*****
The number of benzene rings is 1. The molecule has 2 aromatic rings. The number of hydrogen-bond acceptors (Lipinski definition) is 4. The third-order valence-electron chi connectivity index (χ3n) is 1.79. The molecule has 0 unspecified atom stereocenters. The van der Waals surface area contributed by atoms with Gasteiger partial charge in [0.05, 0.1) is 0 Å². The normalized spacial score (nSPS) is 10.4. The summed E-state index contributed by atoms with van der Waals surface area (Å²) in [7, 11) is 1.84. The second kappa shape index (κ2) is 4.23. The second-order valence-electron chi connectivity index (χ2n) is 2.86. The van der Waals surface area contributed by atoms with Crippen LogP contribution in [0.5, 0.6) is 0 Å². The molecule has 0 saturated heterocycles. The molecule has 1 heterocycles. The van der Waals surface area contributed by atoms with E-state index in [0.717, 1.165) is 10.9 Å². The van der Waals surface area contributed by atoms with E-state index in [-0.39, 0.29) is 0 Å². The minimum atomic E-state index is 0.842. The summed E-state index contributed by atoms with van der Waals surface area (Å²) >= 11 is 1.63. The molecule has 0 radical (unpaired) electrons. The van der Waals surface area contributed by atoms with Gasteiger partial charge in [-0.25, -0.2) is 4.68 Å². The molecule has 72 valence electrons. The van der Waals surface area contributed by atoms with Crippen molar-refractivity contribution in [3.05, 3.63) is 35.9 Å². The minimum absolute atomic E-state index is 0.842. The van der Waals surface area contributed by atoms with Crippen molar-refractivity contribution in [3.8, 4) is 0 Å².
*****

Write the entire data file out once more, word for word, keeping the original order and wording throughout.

The number of benzene rings is 1. The molecule has 2 aromatic rings. The number of hydrogen-bond acceptors (Lipinski definition) is 4. The third-order valence-electron chi connectivity index (χ3n) is 1.79. The molecule has 0 unspecified atom stereocenters. The van der Waals surface area contributed by atoms with Gasteiger partial charge in [0.05, 0.1) is 0 Å². The normalized spacial score (nSPS) is 10.4. The summed E-state index contributed by atoms with van der Waals surface area (Å²) in [7, 11) is 1.84. The second kappa shape index (κ2) is 4.23. The second-order valence-electron chi connectivity index (χ2n) is 2.86. The van der Waals surface area contributed by atoms with Crippen LogP contribution in [0.5, 0.6) is 0 Å². The molecule has 0 saturated heterocycles. The molecule has 1 heterocycles. The van der Waals surface area contributed by atoms with E-state index in [0.717, 1.165) is 10.9 Å². The van der Waals surface area contributed by atoms with E-state index in [-0.39, 0.29) is 0 Å². The minimum atomic E-state index is 0.842. The summed E-state index contributed by atoms with van der Waals surface area (Å²) >= 11 is 1.63. The molecule has 0 radical (unpaired) electrons. The van der Waals surface area contributed by atoms with Gasteiger partial charge in [-0.25, -0.2) is 4.68 Å². The molecule has 72 valence electrons. The van der Waals surface area contributed by atoms with Crippen molar-refractivity contribution in [3.05, 3.63) is 35.9 Å². The minimum absolute atomic E-state index is 0.842. The van der Waals surface area contributed by atoms with Crippen molar-refractivity contribution in [3.8, 4) is 0 Å².